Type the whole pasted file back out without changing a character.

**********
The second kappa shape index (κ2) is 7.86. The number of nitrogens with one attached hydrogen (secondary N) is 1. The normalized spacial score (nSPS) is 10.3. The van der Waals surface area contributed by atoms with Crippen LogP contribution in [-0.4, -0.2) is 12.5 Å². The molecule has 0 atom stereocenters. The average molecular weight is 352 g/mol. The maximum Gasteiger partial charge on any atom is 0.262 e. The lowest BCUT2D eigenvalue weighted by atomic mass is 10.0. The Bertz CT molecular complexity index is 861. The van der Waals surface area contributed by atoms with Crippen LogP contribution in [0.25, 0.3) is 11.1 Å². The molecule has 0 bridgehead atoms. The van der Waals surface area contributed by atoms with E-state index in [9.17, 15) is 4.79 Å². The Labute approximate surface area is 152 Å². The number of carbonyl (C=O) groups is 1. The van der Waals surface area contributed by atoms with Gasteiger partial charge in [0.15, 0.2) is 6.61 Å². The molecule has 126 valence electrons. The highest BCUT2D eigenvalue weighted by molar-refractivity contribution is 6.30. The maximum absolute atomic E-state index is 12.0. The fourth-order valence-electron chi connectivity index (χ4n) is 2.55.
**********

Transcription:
The second kappa shape index (κ2) is 7.86. The number of nitrogens with one attached hydrogen (secondary N) is 1. The normalized spacial score (nSPS) is 10.3. The van der Waals surface area contributed by atoms with Crippen LogP contribution in [-0.4, -0.2) is 12.5 Å². The molecule has 0 atom stereocenters. The average molecular weight is 352 g/mol. The maximum Gasteiger partial charge on any atom is 0.262 e. The lowest BCUT2D eigenvalue weighted by atomic mass is 10.0. The Bertz CT molecular complexity index is 861. The van der Waals surface area contributed by atoms with Crippen LogP contribution in [0.25, 0.3) is 11.1 Å². The molecule has 0 bridgehead atoms. The van der Waals surface area contributed by atoms with E-state index in [9.17, 15) is 4.79 Å². The Labute approximate surface area is 152 Å². The number of carbonyl (C=O) groups is 1. The van der Waals surface area contributed by atoms with Gasteiger partial charge in [0.15, 0.2) is 6.61 Å². The molecule has 126 valence electrons. The highest BCUT2D eigenvalue weighted by molar-refractivity contribution is 6.30. The maximum absolute atomic E-state index is 12.0. The fourth-order valence-electron chi connectivity index (χ4n) is 2.55.